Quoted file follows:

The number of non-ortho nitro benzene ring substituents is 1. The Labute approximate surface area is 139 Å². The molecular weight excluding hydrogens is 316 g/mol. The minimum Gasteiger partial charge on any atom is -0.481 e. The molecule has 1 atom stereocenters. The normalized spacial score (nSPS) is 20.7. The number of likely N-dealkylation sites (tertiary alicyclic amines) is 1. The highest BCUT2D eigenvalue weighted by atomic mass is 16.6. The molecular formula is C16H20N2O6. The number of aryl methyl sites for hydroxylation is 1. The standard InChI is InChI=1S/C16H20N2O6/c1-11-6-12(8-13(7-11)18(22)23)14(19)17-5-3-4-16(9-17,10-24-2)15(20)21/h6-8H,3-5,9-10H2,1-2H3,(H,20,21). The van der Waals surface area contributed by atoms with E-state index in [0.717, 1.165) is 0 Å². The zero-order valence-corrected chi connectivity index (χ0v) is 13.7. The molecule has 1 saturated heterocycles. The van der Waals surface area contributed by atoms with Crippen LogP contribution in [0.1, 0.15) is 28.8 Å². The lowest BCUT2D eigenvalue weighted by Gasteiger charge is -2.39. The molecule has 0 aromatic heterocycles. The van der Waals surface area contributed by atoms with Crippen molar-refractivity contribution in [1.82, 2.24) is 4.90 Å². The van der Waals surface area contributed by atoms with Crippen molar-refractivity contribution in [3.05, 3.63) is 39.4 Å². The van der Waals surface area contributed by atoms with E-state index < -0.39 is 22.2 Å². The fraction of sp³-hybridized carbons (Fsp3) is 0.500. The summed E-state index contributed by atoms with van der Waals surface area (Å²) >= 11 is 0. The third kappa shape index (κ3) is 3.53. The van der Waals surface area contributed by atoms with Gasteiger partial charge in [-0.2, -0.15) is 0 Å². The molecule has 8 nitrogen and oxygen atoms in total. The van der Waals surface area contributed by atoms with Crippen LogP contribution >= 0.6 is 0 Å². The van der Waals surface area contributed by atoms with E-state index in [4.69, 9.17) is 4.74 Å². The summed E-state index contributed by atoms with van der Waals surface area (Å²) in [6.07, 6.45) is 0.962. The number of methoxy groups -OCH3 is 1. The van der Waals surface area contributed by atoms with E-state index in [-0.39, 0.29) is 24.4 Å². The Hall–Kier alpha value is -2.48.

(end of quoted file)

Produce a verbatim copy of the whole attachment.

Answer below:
The number of non-ortho nitro benzene ring substituents is 1. The Labute approximate surface area is 139 Å². The molecular weight excluding hydrogens is 316 g/mol. The minimum Gasteiger partial charge on any atom is -0.481 e. The molecule has 1 atom stereocenters. The normalized spacial score (nSPS) is 20.7. The number of likely N-dealkylation sites (tertiary alicyclic amines) is 1. The highest BCUT2D eigenvalue weighted by atomic mass is 16.6. The molecular formula is C16H20N2O6. The number of aryl methyl sites for hydroxylation is 1. The standard InChI is InChI=1S/C16H20N2O6/c1-11-6-12(8-13(7-11)18(22)23)14(19)17-5-3-4-16(9-17,10-24-2)15(20)21/h6-8H,3-5,9-10H2,1-2H3,(H,20,21). The van der Waals surface area contributed by atoms with E-state index in [0.717, 1.165) is 0 Å². The zero-order valence-corrected chi connectivity index (χ0v) is 13.7. The molecule has 1 saturated heterocycles. The van der Waals surface area contributed by atoms with Crippen LogP contribution in [0.1, 0.15) is 28.8 Å². The lowest BCUT2D eigenvalue weighted by Gasteiger charge is -2.39. The molecule has 0 aromatic heterocycles. The van der Waals surface area contributed by atoms with Crippen molar-refractivity contribution in [1.82, 2.24) is 4.90 Å². The van der Waals surface area contributed by atoms with Crippen molar-refractivity contribution in [3.05, 3.63) is 39.4 Å². The van der Waals surface area contributed by atoms with E-state index < -0.39 is 22.2 Å². The fraction of sp³-hybridized carbons (Fsp3) is 0.500. The summed E-state index contributed by atoms with van der Waals surface area (Å²) >= 11 is 0. The third kappa shape index (κ3) is 3.53. The van der Waals surface area contributed by atoms with Gasteiger partial charge in [-0.2, -0.15) is 0 Å². The molecule has 8 nitrogen and oxygen atoms in total. The van der Waals surface area contributed by atoms with Crippen LogP contribution >= 0.6 is 0 Å². The van der Waals surface area contributed by atoms with E-state index in [4.69, 9.17) is 4.74 Å². The summed E-state index contributed by atoms with van der Waals surface area (Å²) in [6.07, 6.45) is 0.962. The number of methoxy groups -OCH3 is 1. The van der Waals surface area contributed by atoms with E-state index in [-0.39, 0.29) is 24.4 Å². The Hall–Kier alpha value is -2.48.